by Jon Guze
Senior Fellow, Legal Studies, John Locke Foundation
In a recent article in the Harvard Gazette, Michal Mina (assistant professor of epidemiology at Harvard’s T.H. Chan School of Public Health and Brigham and Women’s Hospital) explains why cheap, daily, do-it-yourself tests could be “as effective as a vaccine at interrupting coronavirus transmission.” He says a strategy based on the wide-spread use of such tests is “the only viable option for a quick return to an approximation of normal life,” and he bemoans the bureaucratic intransigency that is preventing its implementation. According to Mina:
Paper-strip tests have already been developed and their shotgun approach to testing — cheap and widespread — provides a way back to the workplace, classroom, and other venues.
The strategy, if adopted and backed by the federal government, could put hundreds of millions of tests in the hands of consumers within weeks, at a cost far less than repeated rounds of economic stimulus. …
Mina estimated that the nation’s current testing strategy probably catches less than 3 percent of cases early enough to affect whether a person transmits the virus. But as long as those testing positive stay home, a cheap, at-home testing regimen has the potential to provide a kind of artificial herd immunity, interrupting enough transmission nationwide to cause the pandemic to stall. …
The Food and Drug Administration, in charge of approving diagnostic tests, has held up approval because the tests aren’t as accurate as nasal-swab, lab-based tests. While that would matter if they were intended as an individual diagnostic tool, Mina said that from a public health viewpoint, they are accurate enough to provide critical initial screening on a large scale. Positive test results could be followed up by a visit to the doctor and a more accurate nasal swab test or, if illness weren’t that severe, by daily testing until a person is negative.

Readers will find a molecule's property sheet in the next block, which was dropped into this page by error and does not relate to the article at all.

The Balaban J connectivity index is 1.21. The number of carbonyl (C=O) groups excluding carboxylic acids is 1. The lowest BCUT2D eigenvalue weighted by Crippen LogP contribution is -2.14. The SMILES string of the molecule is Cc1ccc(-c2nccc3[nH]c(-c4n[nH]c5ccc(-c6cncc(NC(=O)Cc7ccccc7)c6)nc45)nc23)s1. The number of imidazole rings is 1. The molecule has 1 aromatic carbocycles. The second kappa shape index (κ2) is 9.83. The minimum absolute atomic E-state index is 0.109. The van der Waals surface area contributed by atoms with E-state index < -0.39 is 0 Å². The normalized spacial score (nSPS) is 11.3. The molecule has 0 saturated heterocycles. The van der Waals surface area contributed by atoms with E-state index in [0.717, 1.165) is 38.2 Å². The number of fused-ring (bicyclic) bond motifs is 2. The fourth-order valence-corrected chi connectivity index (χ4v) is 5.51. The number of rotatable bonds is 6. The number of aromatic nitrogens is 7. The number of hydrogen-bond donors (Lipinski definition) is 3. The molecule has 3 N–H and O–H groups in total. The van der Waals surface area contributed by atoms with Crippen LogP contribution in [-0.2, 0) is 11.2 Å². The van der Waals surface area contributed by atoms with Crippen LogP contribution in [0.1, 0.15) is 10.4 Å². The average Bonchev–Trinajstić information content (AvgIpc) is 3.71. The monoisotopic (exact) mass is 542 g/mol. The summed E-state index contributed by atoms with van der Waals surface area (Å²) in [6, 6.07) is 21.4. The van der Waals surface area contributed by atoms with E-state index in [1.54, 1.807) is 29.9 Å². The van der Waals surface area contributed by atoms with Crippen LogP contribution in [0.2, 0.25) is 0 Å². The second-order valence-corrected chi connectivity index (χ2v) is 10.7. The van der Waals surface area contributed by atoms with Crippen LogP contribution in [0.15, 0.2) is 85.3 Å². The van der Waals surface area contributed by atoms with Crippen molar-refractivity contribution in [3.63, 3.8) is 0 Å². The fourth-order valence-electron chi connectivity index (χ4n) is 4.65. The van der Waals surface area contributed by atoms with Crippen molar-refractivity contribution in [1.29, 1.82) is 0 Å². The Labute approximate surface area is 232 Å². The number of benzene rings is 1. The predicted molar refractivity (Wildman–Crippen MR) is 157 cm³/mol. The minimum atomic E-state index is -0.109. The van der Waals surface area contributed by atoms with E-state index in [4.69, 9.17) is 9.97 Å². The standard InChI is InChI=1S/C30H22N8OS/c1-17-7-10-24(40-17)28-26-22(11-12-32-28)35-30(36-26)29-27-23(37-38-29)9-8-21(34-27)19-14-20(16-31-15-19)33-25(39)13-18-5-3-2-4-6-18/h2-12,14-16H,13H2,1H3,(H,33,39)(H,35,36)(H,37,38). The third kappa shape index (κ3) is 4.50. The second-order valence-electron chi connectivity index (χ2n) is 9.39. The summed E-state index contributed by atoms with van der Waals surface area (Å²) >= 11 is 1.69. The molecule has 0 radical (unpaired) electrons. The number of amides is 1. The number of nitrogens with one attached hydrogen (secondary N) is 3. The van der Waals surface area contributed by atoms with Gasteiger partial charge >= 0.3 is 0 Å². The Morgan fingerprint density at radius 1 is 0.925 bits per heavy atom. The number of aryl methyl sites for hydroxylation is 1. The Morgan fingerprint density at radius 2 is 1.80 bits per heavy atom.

“Everyone says, ‘Why aren’t you doing this already?’ My answer is, ‘It is illegal to do this right now,’” Mina said. “Until the regulatory landscape changes, those companies have no reason to bring a product to market.” …
Though even a $1 per day test gets expensive if the federal government provides them free to all Americans, the cost would be far less than recent stimulus efforts, and even less than the effort to produce a vaccine, the urgency of whose development would ease if the testing regimen is effective.
“It will stop the vast majority of transmission and it will cause these outbreaks to disappear in a matter of weeks,” Mina said. “This is something we can actually do at warp speed.” [Emphasis added.]